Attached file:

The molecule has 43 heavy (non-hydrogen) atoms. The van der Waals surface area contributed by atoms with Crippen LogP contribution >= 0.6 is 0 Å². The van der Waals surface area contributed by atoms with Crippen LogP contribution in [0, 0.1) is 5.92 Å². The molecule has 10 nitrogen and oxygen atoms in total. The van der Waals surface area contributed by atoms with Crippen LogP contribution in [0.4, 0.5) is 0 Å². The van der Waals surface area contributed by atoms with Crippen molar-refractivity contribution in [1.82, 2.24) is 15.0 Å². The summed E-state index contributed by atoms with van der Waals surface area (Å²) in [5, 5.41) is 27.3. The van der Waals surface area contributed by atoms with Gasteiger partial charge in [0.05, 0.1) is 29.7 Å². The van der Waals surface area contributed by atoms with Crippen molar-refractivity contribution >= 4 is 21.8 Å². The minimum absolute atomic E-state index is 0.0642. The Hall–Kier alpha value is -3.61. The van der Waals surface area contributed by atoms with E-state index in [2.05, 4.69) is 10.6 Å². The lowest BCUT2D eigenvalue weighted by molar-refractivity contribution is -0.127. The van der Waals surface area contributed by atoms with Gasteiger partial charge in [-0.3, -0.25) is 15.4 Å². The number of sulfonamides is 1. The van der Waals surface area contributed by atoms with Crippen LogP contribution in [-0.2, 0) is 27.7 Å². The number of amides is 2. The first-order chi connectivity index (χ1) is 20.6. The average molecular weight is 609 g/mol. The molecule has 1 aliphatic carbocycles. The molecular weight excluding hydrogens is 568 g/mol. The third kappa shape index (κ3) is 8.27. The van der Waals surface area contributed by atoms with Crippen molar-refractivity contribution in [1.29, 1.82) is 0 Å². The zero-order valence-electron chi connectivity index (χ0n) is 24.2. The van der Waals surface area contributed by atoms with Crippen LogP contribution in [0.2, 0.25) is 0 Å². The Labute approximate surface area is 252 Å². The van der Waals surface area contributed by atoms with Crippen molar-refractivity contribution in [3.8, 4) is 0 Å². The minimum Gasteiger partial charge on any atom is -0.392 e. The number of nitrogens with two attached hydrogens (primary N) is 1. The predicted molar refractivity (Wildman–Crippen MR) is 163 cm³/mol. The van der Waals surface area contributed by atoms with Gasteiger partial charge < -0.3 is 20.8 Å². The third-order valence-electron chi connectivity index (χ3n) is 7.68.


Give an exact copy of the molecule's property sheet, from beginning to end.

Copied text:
The molecule has 43 heavy (non-hydrogen) atoms. The van der Waals surface area contributed by atoms with Crippen LogP contribution >= 0.6 is 0 Å². The van der Waals surface area contributed by atoms with Crippen LogP contribution in [0, 0.1) is 5.92 Å². The molecule has 10 nitrogen and oxygen atoms in total. The van der Waals surface area contributed by atoms with Crippen LogP contribution in [0.4, 0.5) is 0 Å². The van der Waals surface area contributed by atoms with Crippen molar-refractivity contribution in [1.82, 2.24) is 15.0 Å². The summed E-state index contributed by atoms with van der Waals surface area (Å²) in [5, 5.41) is 27.3. The van der Waals surface area contributed by atoms with Gasteiger partial charge in [0.05, 0.1) is 29.7 Å². The van der Waals surface area contributed by atoms with Crippen molar-refractivity contribution >= 4 is 21.8 Å². The minimum absolute atomic E-state index is 0.0642. The Hall–Kier alpha value is -3.61. The van der Waals surface area contributed by atoms with E-state index in [2.05, 4.69) is 10.6 Å². The lowest BCUT2D eigenvalue weighted by molar-refractivity contribution is -0.127. The van der Waals surface area contributed by atoms with Gasteiger partial charge in [-0.3, -0.25) is 15.4 Å². The number of sulfonamides is 1. The van der Waals surface area contributed by atoms with Crippen LogP contribution in [-0.2, 0) is 27.7 Å². The number of amides is 2. The first-order chi connectivity index (χ1) is 20.6. The average molecular weight is 609 g/mol. The molecule has 1 aliphatic carbocycles. The molecular weight excluding hydrogens is 568 g/mol. The third kappa shape index (κ3) is 8.27. The van der Waals surface area contributed by atoms with Crippen molar-refractivity contribution in [1.29, 1.82) is 0 Å². The zero-order valence-electron chi connectivity index (χ0n) is 24.2. The van der Waals surface area contributed by atoms with Crippen LogP contribution in [0.2, 0.25) is 0 Å². The Labute approximate surface area is 252 Å². The van der Waals surface area contributed by atoms with Crippen molar-refractivity contribution in [3.8, 4) is 0 Å². The minimum Gasteiger partial charge on any atom is -0.392 e. The number of nitrogens with two attached hydrogens (primary N) is 1. The predicted molar refractivity (Wildman–Crippen MR) is 163 cm³/mol. The van der Waals surface area contributed by atoms with Gasteiger partial charge < -0.3 is 20.8 Å². The third-order valence-electron chi connectivity index (χ3n) is 7.68.